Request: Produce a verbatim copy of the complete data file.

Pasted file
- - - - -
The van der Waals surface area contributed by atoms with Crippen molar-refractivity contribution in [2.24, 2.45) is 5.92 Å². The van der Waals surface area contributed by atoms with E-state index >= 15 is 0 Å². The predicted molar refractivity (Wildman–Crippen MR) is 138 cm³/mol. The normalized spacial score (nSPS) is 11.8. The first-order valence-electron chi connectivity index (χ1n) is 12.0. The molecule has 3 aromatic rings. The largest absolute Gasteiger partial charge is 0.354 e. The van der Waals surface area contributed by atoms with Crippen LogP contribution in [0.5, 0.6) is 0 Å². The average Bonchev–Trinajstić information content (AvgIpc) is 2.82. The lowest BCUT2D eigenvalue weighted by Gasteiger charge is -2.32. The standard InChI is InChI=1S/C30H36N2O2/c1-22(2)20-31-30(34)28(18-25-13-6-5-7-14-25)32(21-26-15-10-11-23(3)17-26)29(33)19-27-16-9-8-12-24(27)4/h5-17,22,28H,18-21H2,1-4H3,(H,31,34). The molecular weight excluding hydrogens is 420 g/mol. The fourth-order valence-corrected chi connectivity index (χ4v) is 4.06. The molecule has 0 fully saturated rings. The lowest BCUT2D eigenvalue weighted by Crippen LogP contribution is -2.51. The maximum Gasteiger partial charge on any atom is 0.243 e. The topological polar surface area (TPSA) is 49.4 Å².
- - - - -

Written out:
The van der Waals surface area contributed by atoms with Crippen molar-refractivity contribution in [2.24, 2.45) is 5.92 Å². The van der Waals surface area contributed by atoms with E-state index >= 15 is 0 Å². The predicted molar refractivity (Wildman–Crippen MR) is 138 cm³/mol. The normalized spacial score (nSPS) is 11.8. The first-order valence-electron chi connectivity index (χ1n) is 12.0. The molecule has 3 aromatic rings. The largest absolute Gasteiger partial charge is 0.354 e. The van der Waals surface area contributed by atoms with Crippen LogP contribution in [0.5, 0.6) is 0 Å². The average Bonchev–Trinajstić information content (AvgIpc) is 2.82. The lowest BCUT2D eigenvalue weighted by Gasteiger charge is -2.32. The standard InChI is InChI=1S/C30H36N2O2/c1-22(2)20-31-30(34)28(18-25-13-6-5-7-14-25)32(21-26-15-10-11-23(3)17-26)29(33)19-27-16-9-8-12-24(27)4/h5-17,22,28H,18-21H2,1-4H3,(H,31,34). The molecular weight excluding hydrogens is 420 g/mol. The fourth-order valence-corrected chi connectivity index (χ4v) is 4.06. The molecule has 0 fully saturated rings. The lowest BCUT2D eigenvalue weighted by Crippen LogP contribution is -2.51. The maximum Gasteiger partial charge on any atom is 0.243 e. The topological polar surface area (TPSA) is 49.4 Å².